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A humble suggestion for Bantam Books

April 17th, 2012  |  Published in commentary

Bantam is the publisher of George R. R. Martin’s A Song of Ice and Fire fantasy series, even if you haven’t read the books, there is a good chance that you have seen the HBO series, Game Of Thrones. The series of books is huge, consisting so far of five thick books with at least two more planned. Each of these books is divided into numerous points of view, and the story itself is getting so unwieldy that readers rarely see their favorite characters. One reaction to this would be to suggest more editorial oversight, but I have little expertise in that department. Instead, I would suggest that the publisher makes sure that they profit from it.

After the series is finished, imagine a massive e-book edition of ASoIaF (call it the Perfect Collection or Ultimate Edition or something) that contains all of the books. Now, let the fans remix the books. Not rewrite them or modify the text, but rather the ability to rearrange the chapters. Imagine reading only the Tyrion chapters or the Jaime chapters, with no interruptions, or only the chapters of peripheral characters. I realize that you could do this with paper books by skipping the chapters that you don’t want to read, but it would be a pain in the ass. In addition, fans could release ‘playlists’ of the book that other people who have purchased the uber edition could then view.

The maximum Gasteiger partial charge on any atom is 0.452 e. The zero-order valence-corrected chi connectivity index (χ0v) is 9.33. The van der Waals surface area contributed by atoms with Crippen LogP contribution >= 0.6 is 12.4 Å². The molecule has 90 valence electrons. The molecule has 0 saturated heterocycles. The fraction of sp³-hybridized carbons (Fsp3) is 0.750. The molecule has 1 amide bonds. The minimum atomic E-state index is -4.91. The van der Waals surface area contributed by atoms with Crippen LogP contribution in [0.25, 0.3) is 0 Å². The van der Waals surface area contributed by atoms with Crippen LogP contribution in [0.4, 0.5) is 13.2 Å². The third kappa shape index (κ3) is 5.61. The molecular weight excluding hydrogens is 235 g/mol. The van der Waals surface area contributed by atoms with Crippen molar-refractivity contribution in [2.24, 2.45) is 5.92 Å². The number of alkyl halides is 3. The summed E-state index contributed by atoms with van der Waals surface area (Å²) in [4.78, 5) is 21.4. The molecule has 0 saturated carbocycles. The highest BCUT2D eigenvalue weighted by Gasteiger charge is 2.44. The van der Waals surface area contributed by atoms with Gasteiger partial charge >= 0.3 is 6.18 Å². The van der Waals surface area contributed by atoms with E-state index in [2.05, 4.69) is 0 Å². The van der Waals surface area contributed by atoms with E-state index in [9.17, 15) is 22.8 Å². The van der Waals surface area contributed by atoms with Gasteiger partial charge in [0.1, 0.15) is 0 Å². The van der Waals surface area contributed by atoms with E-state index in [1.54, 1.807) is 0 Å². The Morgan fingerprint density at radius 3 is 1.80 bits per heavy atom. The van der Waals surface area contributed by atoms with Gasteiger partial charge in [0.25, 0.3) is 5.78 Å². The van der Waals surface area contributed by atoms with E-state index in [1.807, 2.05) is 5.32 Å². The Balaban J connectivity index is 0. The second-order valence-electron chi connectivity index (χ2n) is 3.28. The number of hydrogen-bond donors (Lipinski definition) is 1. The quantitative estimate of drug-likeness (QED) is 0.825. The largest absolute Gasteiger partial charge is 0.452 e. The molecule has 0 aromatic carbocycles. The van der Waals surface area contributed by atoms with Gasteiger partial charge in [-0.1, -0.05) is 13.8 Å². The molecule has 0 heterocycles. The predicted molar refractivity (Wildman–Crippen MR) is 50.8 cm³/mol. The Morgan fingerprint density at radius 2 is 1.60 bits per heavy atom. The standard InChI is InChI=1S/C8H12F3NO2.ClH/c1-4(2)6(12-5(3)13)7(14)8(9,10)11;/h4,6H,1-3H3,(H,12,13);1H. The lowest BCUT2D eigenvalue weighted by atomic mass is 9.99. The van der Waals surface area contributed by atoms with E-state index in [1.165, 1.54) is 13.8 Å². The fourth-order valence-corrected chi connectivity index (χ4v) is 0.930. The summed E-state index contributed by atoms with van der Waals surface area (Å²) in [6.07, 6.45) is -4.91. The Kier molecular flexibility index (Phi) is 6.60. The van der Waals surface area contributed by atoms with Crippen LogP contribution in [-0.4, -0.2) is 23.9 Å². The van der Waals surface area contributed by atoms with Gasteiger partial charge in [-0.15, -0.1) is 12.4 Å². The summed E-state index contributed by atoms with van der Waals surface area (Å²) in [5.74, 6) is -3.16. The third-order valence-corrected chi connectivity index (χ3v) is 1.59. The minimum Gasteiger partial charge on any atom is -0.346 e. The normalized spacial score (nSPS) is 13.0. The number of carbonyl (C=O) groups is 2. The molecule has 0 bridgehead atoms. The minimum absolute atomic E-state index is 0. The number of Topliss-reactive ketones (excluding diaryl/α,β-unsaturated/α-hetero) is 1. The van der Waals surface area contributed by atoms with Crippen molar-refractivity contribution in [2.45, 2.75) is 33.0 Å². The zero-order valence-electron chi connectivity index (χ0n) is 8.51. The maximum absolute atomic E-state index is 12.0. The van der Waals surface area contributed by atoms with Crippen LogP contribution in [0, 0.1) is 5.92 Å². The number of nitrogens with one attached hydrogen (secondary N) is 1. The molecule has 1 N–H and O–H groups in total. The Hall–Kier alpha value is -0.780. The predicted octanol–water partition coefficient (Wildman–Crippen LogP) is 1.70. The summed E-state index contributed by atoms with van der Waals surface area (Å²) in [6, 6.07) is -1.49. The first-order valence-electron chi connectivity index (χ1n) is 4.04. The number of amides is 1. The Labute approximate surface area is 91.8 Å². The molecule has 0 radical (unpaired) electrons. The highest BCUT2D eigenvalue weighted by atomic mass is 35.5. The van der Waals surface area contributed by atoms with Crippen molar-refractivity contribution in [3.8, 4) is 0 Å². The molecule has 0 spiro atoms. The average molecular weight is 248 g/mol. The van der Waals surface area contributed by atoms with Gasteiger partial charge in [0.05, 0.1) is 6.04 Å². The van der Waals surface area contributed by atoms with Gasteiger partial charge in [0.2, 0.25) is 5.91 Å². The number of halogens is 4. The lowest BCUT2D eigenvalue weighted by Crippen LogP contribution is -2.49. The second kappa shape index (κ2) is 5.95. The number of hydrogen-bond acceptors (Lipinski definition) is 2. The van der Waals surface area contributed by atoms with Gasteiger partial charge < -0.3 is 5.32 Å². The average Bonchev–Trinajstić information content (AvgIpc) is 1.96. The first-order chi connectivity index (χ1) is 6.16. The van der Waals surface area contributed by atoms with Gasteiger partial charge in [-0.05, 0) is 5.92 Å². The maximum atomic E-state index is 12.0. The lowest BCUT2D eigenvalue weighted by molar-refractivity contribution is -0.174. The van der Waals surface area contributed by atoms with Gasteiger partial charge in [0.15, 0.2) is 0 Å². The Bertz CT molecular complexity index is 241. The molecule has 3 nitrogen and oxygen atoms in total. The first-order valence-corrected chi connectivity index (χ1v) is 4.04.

Of course, this wouldn’t need to come cheap, say $50 or $100 per license. Imagine everyone who has already purchased the entire series going out and buying the whole thing over so that they can remix it.

Personally, I don’t actually expect the publishing industry to do anything like this. They will almost certainly say that it is too difficult or too expensive, if they consider it at all. Fortunately, what we are talking about here isn’t video or music, but text, which is notoriously hard to control (or as Cory Doctorow says: “Behold . . . the typist!”), so whether or not Bantam wants my money, I’ll be able to get it.